Skip to main content



The League of Women Voters became a household name in the mid-twentieth century as the award-winning sponsor of the US’s first televised presidential debates. Why did that change, and will the League ever sponsor Presidential debates again?

Civic education and involvement are key to a healthy American democracy. Included are stories from states across the country about the importance of civic engagement and the work that they are doing to promote it. 

This blog highlights work in Florida, Maine, Maryland, Minnesota, and Pennsylvania.

When redistricting is done fairly, each person’s vote is equal to every other person’s because their districts are drawn in ways that accurately represent the voting power of the people within them.

When redistricting is done unfairly, however, and maps are created to favor one party (partisan gerrymandering) or with race as the predominant factor (racial gerrymandering), voters in certain districts are given more power than others. 

In March 2023, LWV staff met with four women attorneys — Trudy Levy, Katherine Mazzaferri, Cynthia Hill, and Maureen Thornton Syracuse — who pioneered the League’s litigation work between the 1970s and 1990s. The goal was to learn about their experiences litigating alongside Leagues during those critical decades.

Almost 1 million immigrants became naturalized citizens in 2022, expanding the electorate significantly. During that time, 31 League volunteer teams across the country reported attending close to 800 naturalization ceremonies and registering over 37,000 New Americans to participate in our democracy — this represents just a small portion of our 750+ Leagues’ impact. 

Ensuring elections are fair and equitable includes maintaining clean and accurate voter rolls.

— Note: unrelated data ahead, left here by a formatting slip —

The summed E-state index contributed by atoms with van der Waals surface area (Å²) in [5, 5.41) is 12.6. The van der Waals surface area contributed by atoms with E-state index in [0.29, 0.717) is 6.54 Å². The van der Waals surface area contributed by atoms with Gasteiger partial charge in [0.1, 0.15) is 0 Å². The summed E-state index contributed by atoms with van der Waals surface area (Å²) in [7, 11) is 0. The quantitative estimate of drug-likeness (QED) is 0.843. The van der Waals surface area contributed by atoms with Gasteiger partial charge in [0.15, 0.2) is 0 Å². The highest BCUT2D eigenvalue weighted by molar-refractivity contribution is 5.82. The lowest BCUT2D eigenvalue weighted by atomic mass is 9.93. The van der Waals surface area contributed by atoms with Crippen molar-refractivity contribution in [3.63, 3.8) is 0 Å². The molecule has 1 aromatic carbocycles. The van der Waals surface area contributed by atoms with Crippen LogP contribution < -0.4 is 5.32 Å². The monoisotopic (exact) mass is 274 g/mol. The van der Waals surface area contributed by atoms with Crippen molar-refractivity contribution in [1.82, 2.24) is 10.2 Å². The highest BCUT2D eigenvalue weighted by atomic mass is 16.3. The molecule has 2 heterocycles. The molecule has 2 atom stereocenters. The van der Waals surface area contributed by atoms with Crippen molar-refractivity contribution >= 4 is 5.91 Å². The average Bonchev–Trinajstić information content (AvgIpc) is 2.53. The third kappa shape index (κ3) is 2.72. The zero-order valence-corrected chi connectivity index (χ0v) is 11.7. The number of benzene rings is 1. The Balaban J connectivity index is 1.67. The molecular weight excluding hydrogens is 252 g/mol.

The Electronic Registration Information Center (ERIC) is a nonpartisan membership organization comprised of state election officials from around the United States who have chosen to opt into ERIC, and the states that do so make up ERIC's funding. At this time, 26 states and Washington, DC, are members. 

In 2023, US and DC League members joined other leaders in the movement for DC Statehood to honor the holiday and discuss how statehood is both a human rights and racial justice issue. 

Led by moderator Nile Blass, panelists included:

  • Virginia Kase Solomón, LWVUS
  • Jason Fink, DC Office of Federal and Regional Affairs
  • Jamal Holtz, 51 for 51
  • Dr. George Derek Musgrove, DC Vote, co-author of Chocolate City: A History of Race and Democracy in the Nationa's Capital
  • Philip Panel, Anacostia Coordinating Council

Dolores Huerta is a civil rights activist and labor leader who has dedicated her life to fighting for democracy in the United States, both in the government and the workplace. Growing up, she witnessed the struggles of farm workers and saw firsthand the injustices they faced. Her experience motivated her to become an activist and work towards creating a more democratic society. 

If the mayor is like the CEO of the city, then the city council is like the board of directors. It serves as the law-making body for the city. 

City council members, as the lawmakers of your city, make decisions that directly impact your day-to-day life, so a vote for them is powerful for your community.


In honor of Women’s History Month, we’re celebrating trailblazing women who advocate for equal rights and power our democracy.  

These include Byllye Y. Avery, America Ferrera, Jane Fonda, Coretta Scott King, and Winona LaDuke. 

Donate to support our work

to empower voters and defend democracy.